“We’re averaging about 10 of these a month,” he stated.

On the bright side, Veverka said that there hasn’t been a residential burglary in Massapequa since October 30. He also urged residents to remain vigilant and call 911 if they see anything suspicious. He said that calling the police station instead of 911 wastes valuable time, so residents should dial 911 if they see something criminal occurring.

“Our biggest help is you - our eyes and ears,” he told those in attendance. “Call 911.”


Two hundred business students from high schools across Nassau County, including Massapequa High School, competed for scholarships and cash awards—more than $33,000 in all—from various sponsors at Nassau County’s annual Comptroller’s Entrepreneurial Challenge.

The events on Sept. 11, 2001 had a profound effect on nearly all in the tri-state area, but for first responders, the effects were overwhelming. Long-time Massapequa resident Michael Smith, a member of the New York Fire Department, experienced those effects firsthand.

“While I’ve always been a person that could appreciate life, after 9/11 I became so distraught,” he said. “I realized I need to do something I want to do — something I love to do.”

A 30-year veteran of the fire department, Smith retired in 2002. He and his wife of 33 years, Teresa, began to look for a place they could enjoy life. This mindset brought them to the East End of Long Island, where they often went for day trips. They settled down in a home in Orient Point in 2004; in a home that needed quite a bit of work. And when it was time to landscape the property, a new idea took root — a vineyard.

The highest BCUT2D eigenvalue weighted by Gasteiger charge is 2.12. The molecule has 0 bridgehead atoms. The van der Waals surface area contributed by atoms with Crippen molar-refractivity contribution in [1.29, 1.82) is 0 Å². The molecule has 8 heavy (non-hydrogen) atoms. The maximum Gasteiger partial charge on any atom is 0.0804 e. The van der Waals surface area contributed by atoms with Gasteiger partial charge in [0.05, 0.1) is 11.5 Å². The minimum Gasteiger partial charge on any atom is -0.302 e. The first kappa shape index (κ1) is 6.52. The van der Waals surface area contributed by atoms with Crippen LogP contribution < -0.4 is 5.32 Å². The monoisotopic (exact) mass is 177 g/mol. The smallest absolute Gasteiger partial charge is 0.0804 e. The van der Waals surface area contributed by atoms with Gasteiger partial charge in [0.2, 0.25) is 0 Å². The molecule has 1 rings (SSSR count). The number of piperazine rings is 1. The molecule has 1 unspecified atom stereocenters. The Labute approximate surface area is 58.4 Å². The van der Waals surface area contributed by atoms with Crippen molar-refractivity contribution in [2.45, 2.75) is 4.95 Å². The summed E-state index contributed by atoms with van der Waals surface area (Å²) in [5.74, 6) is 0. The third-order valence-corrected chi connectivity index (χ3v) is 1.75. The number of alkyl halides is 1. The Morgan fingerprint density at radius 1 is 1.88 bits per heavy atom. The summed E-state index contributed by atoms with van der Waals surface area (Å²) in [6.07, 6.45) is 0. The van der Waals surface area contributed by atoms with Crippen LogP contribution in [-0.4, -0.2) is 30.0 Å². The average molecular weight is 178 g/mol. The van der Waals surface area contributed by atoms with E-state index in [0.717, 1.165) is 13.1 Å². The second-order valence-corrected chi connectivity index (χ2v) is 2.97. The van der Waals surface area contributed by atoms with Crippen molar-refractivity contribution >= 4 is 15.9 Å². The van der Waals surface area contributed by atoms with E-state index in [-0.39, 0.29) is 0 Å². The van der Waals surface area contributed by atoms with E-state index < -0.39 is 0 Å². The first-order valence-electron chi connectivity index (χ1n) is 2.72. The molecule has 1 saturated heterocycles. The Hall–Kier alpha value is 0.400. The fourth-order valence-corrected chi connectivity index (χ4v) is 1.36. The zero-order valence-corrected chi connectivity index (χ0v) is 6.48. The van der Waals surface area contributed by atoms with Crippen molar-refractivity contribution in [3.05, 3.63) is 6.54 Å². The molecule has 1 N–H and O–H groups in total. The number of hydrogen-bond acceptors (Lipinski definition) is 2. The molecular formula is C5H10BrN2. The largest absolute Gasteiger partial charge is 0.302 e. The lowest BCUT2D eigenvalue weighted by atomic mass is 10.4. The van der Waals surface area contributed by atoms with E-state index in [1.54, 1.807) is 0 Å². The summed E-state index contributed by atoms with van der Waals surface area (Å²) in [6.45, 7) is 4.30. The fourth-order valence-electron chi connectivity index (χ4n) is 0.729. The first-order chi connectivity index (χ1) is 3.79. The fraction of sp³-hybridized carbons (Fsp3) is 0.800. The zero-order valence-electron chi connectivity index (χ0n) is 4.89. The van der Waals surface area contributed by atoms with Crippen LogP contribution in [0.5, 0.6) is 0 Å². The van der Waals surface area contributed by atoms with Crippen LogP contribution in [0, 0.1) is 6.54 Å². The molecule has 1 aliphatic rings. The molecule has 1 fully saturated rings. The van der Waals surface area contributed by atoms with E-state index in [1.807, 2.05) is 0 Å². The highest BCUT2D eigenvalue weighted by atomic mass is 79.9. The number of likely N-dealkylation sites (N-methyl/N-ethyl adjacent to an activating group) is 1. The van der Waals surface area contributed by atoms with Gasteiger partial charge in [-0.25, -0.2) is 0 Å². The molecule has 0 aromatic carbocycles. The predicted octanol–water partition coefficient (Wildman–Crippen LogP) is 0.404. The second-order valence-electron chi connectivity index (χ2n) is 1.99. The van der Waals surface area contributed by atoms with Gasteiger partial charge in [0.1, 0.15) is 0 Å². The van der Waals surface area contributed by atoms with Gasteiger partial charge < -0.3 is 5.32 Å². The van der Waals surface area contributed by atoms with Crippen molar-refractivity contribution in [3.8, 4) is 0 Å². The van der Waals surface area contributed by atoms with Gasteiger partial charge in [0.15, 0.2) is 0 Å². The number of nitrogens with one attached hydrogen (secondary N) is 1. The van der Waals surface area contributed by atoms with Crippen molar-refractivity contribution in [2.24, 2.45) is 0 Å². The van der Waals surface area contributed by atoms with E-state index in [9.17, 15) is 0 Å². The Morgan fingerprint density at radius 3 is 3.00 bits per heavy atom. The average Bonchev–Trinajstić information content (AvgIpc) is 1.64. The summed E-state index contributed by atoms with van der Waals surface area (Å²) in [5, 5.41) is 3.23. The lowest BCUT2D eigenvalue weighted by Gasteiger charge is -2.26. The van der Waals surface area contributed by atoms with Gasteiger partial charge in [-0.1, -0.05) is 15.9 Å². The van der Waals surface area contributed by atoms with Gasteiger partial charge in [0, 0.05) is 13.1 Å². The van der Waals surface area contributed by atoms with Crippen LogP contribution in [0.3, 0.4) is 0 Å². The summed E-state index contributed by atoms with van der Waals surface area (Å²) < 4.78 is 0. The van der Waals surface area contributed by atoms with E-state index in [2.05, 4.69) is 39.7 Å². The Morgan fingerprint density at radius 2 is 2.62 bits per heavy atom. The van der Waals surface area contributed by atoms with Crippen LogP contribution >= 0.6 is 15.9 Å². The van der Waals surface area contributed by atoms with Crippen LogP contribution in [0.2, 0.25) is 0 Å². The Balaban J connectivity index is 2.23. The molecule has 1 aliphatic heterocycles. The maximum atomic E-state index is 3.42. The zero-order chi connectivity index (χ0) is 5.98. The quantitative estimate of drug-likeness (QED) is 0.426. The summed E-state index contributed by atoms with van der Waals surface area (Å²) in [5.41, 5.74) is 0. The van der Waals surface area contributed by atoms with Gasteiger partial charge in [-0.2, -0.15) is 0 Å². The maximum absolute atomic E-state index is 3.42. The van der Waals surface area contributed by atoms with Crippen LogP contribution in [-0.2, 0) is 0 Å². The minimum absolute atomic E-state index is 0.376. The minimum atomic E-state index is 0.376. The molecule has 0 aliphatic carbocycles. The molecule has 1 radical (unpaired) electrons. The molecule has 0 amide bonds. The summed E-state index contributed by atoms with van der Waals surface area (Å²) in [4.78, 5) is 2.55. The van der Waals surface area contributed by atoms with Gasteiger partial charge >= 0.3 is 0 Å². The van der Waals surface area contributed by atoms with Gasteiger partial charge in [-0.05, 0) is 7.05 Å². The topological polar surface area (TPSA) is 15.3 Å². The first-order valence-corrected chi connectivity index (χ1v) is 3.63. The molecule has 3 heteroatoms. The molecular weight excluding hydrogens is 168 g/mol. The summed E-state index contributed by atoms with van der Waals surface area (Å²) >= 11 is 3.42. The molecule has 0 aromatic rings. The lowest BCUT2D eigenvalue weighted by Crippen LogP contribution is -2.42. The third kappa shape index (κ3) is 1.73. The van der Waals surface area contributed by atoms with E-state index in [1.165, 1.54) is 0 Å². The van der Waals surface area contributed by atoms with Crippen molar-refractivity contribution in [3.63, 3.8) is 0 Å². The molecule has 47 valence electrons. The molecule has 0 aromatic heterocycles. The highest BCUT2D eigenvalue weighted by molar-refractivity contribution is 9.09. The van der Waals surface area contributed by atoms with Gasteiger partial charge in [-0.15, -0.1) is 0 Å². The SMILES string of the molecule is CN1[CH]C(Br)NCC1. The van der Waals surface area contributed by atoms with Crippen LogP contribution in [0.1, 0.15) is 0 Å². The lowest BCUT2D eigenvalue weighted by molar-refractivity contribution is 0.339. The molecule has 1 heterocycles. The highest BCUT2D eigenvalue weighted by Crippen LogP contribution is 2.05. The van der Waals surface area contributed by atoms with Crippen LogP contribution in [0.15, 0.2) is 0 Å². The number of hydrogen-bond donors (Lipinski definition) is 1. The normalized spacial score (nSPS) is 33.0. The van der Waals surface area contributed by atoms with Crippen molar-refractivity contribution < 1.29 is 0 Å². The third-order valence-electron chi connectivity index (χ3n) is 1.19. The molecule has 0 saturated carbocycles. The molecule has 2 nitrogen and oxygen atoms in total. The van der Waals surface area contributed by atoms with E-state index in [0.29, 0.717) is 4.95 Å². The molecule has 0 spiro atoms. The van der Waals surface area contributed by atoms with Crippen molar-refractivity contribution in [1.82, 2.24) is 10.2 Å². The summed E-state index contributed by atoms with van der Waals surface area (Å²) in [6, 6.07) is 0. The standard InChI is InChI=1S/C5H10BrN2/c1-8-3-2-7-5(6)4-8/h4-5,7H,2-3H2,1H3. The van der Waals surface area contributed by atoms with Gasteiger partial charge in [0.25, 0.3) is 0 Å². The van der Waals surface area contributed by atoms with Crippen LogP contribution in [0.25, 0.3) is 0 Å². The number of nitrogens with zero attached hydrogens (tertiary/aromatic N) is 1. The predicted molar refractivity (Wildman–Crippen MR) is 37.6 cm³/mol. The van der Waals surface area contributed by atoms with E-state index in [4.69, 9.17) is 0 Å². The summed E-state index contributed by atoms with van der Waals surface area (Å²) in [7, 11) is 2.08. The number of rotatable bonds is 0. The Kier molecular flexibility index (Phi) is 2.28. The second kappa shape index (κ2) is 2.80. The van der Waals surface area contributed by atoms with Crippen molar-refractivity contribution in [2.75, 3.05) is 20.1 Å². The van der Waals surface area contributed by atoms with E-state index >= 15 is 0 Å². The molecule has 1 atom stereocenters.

Massapequa athletes recently received honors from their coaches at Kellenberg Memorial High School.

Each season, the coaches of all of the Kellenberg teams choose one member of their team who stands out as an athlete that has worked hard to improve themselves in their chosen sport.

The Farmingdale State women’s lacrosse team won the first game of their Spring Break trip to North Carolina with a victory over Greensboro College. In wet and muddy conditions, the Rams (8-1) held an 8-5 lead at the half and took the eventual 13-10 win.

In the first half and tied 2-2, the Pride (7-5) pulled ahead 4-2 with two unassisted goals by junior attack Nadya Fedun. Farmingdale State answered with four straight scores for a 6-4 advantage, on goals by juniors Alyssa Handel, Nicole Marzocca and Massapequan Jackie Kennedy.

Sophomore attack Ashlynn Parks put Greensboro within a goal at the 7:03 mark, but the Rams scored two more to lead 8-5 at the halftime break.


YES Fundraiser

Saturday, April 26

Massapequa Memories

Tuesday, April 29

Spring Fashion Show

Wednesday, April 30